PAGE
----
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Let's say that I want to search for a value, like 'StackOverflow', in all declared variables in window. I can do it with this code:

function globalSearch(obj, value) {
    for(var p in obj)
        if(obj[p] == value)
            return(p);
}
globalSearch(window, 'StackOverflow');

This code will return the name of a variable that have this value (or returns nothing). So, if I have declared a variable with value 'StackOverflow', it will successfully find it.

My problem is that I want to go deeper and search thru window's objects (and its own nested objects) too, to achieve a result like this:

var x = 'StackOverflow'                     // returns 'x'
var y = { a : 'StackOverflow' }             // returns 'y.a'
var z = { a : { b: 'StackOverflow' } }      // returns 'z.a.b'

I'm having problems with inherited methods of Objects. Is there a way to do this?

share|improve this question
    
What so you mean by problems with inherited methods? –  tomwrong Aug 24 '12 at 5:32

3 Answers 3

up vote 2 down vote accepted

Deep search but without the recursive function calls

Functional recursion has internal stack limits and wastes memory.

Additional features added

Recursive object protection in the form of a searched array; It doesn't use up too much memory of course as the objects are only stored as references.

Return true if the the object itself matches the value. Otherwise it would return '' which would match to false.

Arrays use angle-bracket notation.

The code

function globalSearch(startObject, value) {
    var stack = [[startObject,'']];
    var searched = [];
    var found = false;

    var isArray = function(test) {
        return Object.prototype.toString.call( test ) === '[object Array]';
    }

    while(stack.length) {
        var fromStack = stack.pop();
        var obj = fromStack[0];
        var address = fromStack[1];

        if( typeof obj == typeof value && obj == value) {
            var found = address;
            break;
        }else if(typeof obj == "object" && searched.indexOf(obj) == -1){
           if ( isArray(obj) ) {
              var prefix = '[';
              var postfix = ']';
           }else {
              var prefix = '.';
              var postfix = '';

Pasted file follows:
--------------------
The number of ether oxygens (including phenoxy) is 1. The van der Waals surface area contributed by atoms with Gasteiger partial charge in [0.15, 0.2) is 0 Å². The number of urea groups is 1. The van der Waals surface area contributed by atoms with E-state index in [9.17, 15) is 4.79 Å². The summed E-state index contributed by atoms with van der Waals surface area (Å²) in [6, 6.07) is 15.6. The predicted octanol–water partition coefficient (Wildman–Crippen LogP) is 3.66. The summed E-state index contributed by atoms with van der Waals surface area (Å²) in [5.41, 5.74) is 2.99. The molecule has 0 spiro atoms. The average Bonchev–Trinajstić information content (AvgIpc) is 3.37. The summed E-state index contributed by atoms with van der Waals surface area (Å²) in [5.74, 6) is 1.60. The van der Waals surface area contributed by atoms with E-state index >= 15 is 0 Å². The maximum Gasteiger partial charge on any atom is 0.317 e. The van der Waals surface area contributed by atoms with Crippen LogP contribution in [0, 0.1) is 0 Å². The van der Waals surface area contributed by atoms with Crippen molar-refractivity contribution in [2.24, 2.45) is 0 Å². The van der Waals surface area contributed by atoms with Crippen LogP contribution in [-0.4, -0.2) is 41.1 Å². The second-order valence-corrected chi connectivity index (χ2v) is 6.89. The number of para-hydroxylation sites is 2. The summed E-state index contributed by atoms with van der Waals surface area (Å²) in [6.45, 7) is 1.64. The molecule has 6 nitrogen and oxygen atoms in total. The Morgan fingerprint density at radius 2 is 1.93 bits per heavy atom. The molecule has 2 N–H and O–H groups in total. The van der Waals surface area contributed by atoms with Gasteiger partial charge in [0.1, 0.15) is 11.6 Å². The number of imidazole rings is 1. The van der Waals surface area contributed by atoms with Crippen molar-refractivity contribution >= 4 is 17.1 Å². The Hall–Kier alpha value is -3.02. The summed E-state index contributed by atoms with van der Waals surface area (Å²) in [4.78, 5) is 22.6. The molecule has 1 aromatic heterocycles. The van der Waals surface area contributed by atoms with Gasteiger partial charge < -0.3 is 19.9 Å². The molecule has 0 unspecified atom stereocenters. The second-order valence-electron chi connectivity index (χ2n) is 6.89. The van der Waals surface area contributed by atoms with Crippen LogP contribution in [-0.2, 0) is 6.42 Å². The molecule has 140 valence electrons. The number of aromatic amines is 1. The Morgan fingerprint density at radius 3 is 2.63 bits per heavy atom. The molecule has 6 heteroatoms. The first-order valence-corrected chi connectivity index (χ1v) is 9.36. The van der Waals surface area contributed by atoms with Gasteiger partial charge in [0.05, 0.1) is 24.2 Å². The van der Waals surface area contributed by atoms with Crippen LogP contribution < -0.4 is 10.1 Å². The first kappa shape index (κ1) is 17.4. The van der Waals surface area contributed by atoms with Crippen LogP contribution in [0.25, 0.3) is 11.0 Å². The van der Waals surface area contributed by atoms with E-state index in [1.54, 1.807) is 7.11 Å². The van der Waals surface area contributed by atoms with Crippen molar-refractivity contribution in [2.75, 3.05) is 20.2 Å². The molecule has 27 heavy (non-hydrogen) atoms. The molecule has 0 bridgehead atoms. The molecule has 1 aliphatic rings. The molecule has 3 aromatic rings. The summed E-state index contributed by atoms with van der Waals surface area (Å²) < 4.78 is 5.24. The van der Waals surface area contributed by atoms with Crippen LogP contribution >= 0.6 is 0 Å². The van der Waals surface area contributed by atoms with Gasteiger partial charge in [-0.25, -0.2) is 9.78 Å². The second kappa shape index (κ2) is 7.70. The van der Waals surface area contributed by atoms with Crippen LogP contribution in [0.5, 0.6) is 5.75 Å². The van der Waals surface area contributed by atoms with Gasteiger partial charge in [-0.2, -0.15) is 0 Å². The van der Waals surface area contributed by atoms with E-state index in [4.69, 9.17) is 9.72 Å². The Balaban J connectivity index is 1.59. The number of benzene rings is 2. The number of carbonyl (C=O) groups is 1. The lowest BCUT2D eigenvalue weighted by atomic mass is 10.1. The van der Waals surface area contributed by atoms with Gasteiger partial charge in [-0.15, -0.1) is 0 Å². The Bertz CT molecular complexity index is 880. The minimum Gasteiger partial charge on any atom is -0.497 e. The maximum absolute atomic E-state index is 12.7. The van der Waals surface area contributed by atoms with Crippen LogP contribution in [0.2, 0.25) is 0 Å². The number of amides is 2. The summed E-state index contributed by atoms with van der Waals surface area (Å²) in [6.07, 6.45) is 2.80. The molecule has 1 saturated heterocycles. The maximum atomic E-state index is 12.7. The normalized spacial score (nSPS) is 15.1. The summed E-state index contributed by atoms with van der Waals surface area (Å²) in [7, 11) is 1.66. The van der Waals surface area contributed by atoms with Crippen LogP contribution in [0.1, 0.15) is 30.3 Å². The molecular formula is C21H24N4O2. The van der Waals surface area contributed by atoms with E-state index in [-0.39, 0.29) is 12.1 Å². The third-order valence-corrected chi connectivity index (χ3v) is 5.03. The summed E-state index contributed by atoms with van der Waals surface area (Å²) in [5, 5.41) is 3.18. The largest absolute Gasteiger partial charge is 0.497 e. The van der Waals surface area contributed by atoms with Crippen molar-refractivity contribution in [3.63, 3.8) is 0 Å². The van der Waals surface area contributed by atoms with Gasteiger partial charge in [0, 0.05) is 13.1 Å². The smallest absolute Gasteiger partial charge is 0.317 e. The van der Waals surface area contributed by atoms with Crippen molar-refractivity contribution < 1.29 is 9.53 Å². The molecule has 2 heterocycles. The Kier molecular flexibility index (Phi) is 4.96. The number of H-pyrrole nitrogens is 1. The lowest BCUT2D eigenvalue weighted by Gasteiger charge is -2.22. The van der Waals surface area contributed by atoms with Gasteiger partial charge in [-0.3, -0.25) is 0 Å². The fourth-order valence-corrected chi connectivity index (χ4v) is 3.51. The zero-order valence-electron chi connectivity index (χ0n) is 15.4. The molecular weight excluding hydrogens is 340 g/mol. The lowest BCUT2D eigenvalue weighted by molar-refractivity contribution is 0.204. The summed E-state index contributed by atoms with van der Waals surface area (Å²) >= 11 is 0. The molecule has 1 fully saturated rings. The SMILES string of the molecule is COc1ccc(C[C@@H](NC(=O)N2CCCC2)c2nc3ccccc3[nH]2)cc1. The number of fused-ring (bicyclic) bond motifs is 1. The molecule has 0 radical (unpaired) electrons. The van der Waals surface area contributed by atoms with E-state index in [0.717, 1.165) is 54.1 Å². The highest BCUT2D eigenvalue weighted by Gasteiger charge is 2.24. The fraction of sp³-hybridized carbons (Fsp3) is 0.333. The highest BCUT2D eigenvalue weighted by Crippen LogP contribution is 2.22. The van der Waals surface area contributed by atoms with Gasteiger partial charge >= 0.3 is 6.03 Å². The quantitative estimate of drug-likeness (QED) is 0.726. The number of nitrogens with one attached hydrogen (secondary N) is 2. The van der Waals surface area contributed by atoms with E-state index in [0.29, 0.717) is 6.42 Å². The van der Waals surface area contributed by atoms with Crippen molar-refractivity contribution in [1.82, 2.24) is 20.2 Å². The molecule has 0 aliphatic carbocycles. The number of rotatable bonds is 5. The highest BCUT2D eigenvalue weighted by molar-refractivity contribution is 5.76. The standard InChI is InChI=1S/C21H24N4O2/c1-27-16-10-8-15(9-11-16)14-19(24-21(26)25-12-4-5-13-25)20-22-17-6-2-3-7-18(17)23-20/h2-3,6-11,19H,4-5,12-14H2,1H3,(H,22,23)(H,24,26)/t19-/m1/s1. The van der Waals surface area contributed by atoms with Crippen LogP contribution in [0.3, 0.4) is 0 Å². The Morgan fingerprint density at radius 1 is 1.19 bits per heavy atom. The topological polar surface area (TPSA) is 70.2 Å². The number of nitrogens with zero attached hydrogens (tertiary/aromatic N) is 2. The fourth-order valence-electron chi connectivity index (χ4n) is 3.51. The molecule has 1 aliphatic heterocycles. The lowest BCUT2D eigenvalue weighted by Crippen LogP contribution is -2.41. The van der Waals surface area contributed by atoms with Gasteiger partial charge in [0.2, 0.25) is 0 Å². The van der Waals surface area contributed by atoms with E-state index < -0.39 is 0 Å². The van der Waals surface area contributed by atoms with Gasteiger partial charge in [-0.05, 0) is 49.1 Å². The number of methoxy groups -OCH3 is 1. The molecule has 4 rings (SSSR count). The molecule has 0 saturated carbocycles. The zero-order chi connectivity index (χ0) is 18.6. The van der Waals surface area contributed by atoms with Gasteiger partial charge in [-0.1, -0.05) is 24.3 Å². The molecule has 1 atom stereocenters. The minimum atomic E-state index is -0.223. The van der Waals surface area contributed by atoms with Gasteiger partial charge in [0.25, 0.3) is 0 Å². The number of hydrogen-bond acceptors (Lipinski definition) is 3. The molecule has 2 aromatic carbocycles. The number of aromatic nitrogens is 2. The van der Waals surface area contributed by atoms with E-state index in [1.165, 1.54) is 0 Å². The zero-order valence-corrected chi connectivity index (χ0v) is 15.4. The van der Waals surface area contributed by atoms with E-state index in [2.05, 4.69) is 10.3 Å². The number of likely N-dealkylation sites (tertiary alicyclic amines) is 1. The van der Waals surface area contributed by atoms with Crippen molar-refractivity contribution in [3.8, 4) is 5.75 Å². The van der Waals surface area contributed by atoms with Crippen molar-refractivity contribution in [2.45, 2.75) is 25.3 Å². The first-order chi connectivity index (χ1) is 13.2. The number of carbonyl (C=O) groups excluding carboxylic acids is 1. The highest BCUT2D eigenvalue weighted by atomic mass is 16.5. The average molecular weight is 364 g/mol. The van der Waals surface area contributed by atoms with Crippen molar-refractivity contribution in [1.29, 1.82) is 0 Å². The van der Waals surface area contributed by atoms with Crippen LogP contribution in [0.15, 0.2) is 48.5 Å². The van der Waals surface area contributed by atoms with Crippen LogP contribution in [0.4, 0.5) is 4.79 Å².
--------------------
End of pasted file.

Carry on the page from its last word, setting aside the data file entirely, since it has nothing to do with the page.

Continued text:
}
           for( i in obj ) {
              stack.push( [ obj[i], address + prefix + i + postfix ] );
           }
           searched.push(obj);
        }
    }
    return found == '' ? true : found;
}

Problems

Without passing the intial variable name into the function, we can't return the fully qualified variable name from the beginning. I can't think of a solution and I woud be surprised if there was one.

Variable names with spaces are valid as the key to an object, as are other invalid variable names, it just means that the value must be addressed using angle-brackets. There are a couple of solutions I can think of. Regex check each variable name to make sure it's valid and use angle-brackets notation if it is not. The overriding problem with this is that the reg-ex is a page long. Alternatively, we could only use angle-brackets but this isn't really true to the OPs original question.

The indexOf call on the array 'searched' might be a bit heavy on very large objects but I can't yet think of an alternative.

Improvements

Apart from cleaning up the code a little, it would also be nice if the function returned an array of matches. This also raises another issue in that the returned array would not contain references to recursive objects. Maybe the function could accept a result format configuration parameter.

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Running this on virtually any page in the firebug console, I get "The operation is insecure." I'm messing around with some error-catching schemes, but I'm not sure I'll find anything good enough to add here. Maybe someone else can make an improvement that gets around this? –  eternalnewb Nov 3 at 21:15

This should work. It uses recursion to achieve the result.

function globalSearch(obj, value) {
    for(var p in obj)
        if(obj[p] == value){
            return(p);
        }else if(typeof obj[p] == "object" && obj[p] != obj){
           var te = globalSearch(obj[p], value);
           if(te!=false){ return p + "." + te }
        }
    return false;
}
share|improve this answer

Make your solution recursive. If you have an object, call your function again.

function globalSearch(obj, value) {
    for(var p in obj) {
        if (obj[p] == value) {
            return(p);
        } else if (typeof obj[p] === "object") {
            var recursiveCheck= globalSearch(obj[p], value);
            if (recursiveCheck) {
                return p + "." + recursiveCheck;
            }
        }
    }
}
globalSearch(window, 'StackOverflow');

I bet most browsers will hit a warning for too much looping.

share|improve this answer
2  
Notice that your funtion get stuck using window as your obj. –  Ravan Aug 24 '12 at 2:33
    
@Ravan: check out my answer, which accounts for that. –  JCOC611 Aug 24 '12 at 2:37

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